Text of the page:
A framework for action on STBBIs
Volume 44-7/8, July 5, 2018: Can we eliminate hepatitis C?
A summary of the Pan-Canadian framework on sexually-transmitted and blood-borne infections
Centre for Communicable Diseases and Infection Control1
1 Public Health Agency of Canada, Ottawa, ON
Centre for Communicable Diseases and Infection Control. A summary of the Pan-Canadian framework on sexually-transmitted and blood-borne infections. Can Commun Dis Rep 2018;44(7/8):179-81. https://doi.org/10.14745/ccdr.v44i78a05
Keywords: sexually-transmitted and blood-borne infections, framework, Canada
Sexually-transmitted and blood-borne infections (STBBI) remain a significant health concern in Canada and around the world. To guide Canada’s efforts to reduce the health impact of STBBI and to contribute to global efforts, a Pan-Canadian framework was developed and has been endorsed by federal, provincial and territorial ministers of health. The framework sets out an overarching and comprehensive approach to address STBBI. It has an integrated approach given the shared common risk factors, transmission routes, and affected populations. The framework establishes a vision for Canada where STBBI are rare and people living with STBBI receive the care and support they need. The success of the framework will be measured against the global STBBI targets and progress towards these strategic goals: reduce the incidence of STBBI in Canada; improve access to testing, treatment, and ongoing care and support; and reduce stigma and discrimination that create vulnerabilities to STBBI. The framework is composed of four interconnected pillars that span the continuum of STBBI care: prevention, testing, initiating care and treatment, and ongoing care and support. The framework recognizes that the creation of an enabling environment that includes interrelated legal, social, cultural, physical, and structural conditions supports successful STBBI programs, policies and actions. Through this framework, Canada is unifying and communicating a common approach to addressing STBBI while respecting the flexibility required by jurisdictions and sectors to address different needs and priorities. As outlined in the Pan-Canadian framework, federal, provincial, and territorial governments will develop indicators and targets for Canada that will permit them to measure Canada's progress and guide their respective priorities for all pillars of the framework.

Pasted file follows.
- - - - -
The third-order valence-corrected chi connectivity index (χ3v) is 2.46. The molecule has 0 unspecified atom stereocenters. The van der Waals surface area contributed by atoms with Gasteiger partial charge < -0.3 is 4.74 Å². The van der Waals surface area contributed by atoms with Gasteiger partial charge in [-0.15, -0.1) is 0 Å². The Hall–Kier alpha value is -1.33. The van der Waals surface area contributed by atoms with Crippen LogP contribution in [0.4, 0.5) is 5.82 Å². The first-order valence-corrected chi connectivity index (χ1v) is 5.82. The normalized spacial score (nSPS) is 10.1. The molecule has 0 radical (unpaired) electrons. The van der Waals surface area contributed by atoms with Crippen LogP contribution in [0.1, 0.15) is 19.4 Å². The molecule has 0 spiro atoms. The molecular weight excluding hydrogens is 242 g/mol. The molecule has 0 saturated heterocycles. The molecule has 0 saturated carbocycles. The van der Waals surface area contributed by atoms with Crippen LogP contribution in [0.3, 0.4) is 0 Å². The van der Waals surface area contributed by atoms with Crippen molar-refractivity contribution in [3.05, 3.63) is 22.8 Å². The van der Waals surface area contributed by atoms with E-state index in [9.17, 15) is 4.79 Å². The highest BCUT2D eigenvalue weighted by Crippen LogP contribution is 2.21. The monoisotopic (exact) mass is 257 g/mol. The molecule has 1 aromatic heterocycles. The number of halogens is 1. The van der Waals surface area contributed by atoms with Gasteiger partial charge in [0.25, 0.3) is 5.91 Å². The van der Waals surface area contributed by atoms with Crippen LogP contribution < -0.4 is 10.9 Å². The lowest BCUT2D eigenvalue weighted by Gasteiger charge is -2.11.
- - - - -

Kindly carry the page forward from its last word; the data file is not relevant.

Sexually-transmitted and blood-borne infections (STBBI) remain a significant health concern in Canada even though they are largely preventable, treatable and, in many cases, curable. Rates of certain STBBI continue to rise in Canada and global momentum to eliminate new infections is building. To this end, Canada has endorsed the United Nations Sustainable Development Goals, as well as the Joint United Nations Programme on HIV/AIDS (UNAIDS), and the World Health Organization’s (WHO) global health sector strategies to address HIV, viral hepatitis and sexually-transmitted infections. These goals and strategies call on countries to work towards the elimination of STBBI as a public health concern by 2030Footnote 1.
To guide Canada’s efforts to reduce the health impact of STBBI and to contribute to global efforts, a Pan-Canadian framework titled ‘Reducing The Health Impact of Sexually-Transmitted and Blood-Borne Infections in Canada by 2030: A Pan-Canadian Framework for Action’ was developed by the Public Health Agency of Canada and has been endorsed by federal, provincial and territorial ministers of healthFootnote 2. This article is a summary of the full report.
The state of STBBI in Canada
In Canada, the number of newly diagnosed HIV and hepatitis C virus (HCV) infections has remained relatively stable nationally in recent years, though there are variations at the regional level and among specific communities. An estimated 65,000 people were living with HIV in Canada at the end of 2014, of whom an estimated 20% were unaware of their statusFootnote 2. Gay, bisexual and other men who have sex with men represented approximately 2.5% of the male population (15 years and older) and yet accounted for almost 50% of those living with HIV infection and more than 50% of new infections in Canada in 2014Footnote 3. As of 2011, an estimated 221,000 to 246,000 Canadians had a chronic HCV infection, of whom an estimated 44% were unaware of their statusFootnote 4.